The first half marathon was part of the Melbourne Music Marathon Festival and was held on February 2 in Melbourne, Florida. The second half marathon was the NYC Half (in NYC!) on March 16.
They couldn't have been more different!
Melbourne Half Marathon
This race was recommended to me by a co-worker: a relatively flat race in Florida during winter, run along the water with some fabulous views. Add to that, the fact that the race was in Melbourne, and I'm from Melbourne, Australia, I just had to do it.
I headed down to Florida on the Friday, so got to spend the weekend enjoying warm temperatures. January was so miserable in Chicago that for the two weeks before the race I was ridiculously excited about any temperature that was above freezing. I was practically delirious about temperatures that would support wearing shorts!
The race expo, which I attended on Saturday, was small and easy to get through. I picked up my bib, shirt and cap then headed to the beach to enjoy the sun and warmth. My Chicago winter skin wasn't up to the adventure, so I only stayed out for a short while. It was glorious while it lasted though.
The rest of the day was spent doing a little exploring around the historic downtown area. I kept things low key, knowing I needed to give my legs a break before the race on Sunday.
On Sunday morning I awoke to warm temps (much warmer than I'm comfortable running in) and heavy fog. I ran the mile or so from my hotel to the start line as a warm up. The marathoners (as there was a marathon on at the same time) started 30 minutes before the half. There was a pretty good turn out for the half marathon and once the race got underway, the course was quite congested for the first couple of miles. My training leading up to the race had been relatively good, however, a chest cold a couple of weeks out together with an extraordinarily slow and difficult long run the week prior had me dubious about producing a solid race. I did my best to settle into a comfortable pace and focused finding the best path through the crowded early miles.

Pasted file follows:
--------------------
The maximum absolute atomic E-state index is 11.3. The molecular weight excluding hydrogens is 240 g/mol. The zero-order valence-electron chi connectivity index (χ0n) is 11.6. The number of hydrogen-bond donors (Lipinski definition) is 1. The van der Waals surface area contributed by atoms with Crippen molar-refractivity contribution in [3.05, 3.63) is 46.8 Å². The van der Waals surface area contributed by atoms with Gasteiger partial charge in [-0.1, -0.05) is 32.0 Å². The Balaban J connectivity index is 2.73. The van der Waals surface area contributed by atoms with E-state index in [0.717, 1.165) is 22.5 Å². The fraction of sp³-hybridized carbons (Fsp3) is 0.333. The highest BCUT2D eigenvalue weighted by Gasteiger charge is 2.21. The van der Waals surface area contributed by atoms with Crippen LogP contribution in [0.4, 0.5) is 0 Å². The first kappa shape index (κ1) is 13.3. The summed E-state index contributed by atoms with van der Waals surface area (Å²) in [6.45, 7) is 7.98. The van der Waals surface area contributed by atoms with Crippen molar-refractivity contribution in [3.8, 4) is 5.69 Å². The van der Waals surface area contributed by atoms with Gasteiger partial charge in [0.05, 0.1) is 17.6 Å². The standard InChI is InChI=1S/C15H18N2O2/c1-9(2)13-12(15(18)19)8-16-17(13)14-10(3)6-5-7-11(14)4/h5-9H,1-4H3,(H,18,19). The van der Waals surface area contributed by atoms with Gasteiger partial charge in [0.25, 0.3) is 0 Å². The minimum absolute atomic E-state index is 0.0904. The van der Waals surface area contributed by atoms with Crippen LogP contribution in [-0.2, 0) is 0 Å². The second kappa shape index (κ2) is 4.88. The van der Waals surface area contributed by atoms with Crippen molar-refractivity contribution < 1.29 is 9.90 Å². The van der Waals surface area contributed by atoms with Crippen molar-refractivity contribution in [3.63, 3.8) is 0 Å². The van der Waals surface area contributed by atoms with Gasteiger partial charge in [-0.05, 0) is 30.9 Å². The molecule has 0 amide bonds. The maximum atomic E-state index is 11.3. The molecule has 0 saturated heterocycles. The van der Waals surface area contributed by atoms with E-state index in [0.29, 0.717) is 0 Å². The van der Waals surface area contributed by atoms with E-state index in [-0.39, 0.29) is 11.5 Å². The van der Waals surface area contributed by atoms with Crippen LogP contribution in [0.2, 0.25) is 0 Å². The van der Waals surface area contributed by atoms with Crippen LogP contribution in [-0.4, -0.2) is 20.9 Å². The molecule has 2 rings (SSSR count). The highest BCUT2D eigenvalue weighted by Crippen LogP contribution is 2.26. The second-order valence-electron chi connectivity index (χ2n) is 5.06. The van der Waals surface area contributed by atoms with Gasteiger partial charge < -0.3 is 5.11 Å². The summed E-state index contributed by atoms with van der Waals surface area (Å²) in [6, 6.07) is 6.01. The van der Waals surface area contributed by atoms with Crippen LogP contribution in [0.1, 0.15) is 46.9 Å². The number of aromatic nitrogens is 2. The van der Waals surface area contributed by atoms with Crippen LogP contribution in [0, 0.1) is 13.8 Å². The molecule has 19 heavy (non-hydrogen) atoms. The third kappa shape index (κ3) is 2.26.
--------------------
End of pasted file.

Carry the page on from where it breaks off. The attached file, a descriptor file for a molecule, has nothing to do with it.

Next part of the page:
After about four or five miles of highway running, we hit the first of the two long bridges (aka hills) on the course. I had been promised beautiful water views when tackling this part of the course but the fog remained and I couldn't even see the crest of the bridge (which was somewhat of a blessing for my flatland legs). On the other side of the bridge we moved into a more residential area. The fog was denser here and at times I couldn't see more than a few houses ahead of me. I was in a good rhythm and feeling strong until around mile nine. A handful of gummy bears perked me up and I hit the second bridge feeling optimistic. Again, the fog dismissed any thoughts of taking in the view. I passed a lot of runners at this point of the course and a glance at my watch with under two miles to go had me thinking a PR was a possibility.
I crossed the finish line in 2:15:32. A PR by around 45 seconds!
There was a post-race party with beer and pizza. I visited briefly and then ran (slowly!) back to my hotel.
This was a great race and I would definitely recommend it. Although the fog prevented me from enjoying the views, it helped keep the warm temps manageable and contributed to my PR (no slowing down for sightseeing).
I love New York City and will use any excuse to visit. The NYC Half runs via a lottery system and I put my name in after seeing an email about it in late 2013. The draw was in December and I was disappointed when I wasn't selected. Then, a few weeks later they extended the field size and had a second drawing in January. This time I was lucky!
After Melbourne, my training was extremely patchy. I was running. But not very often and not very far.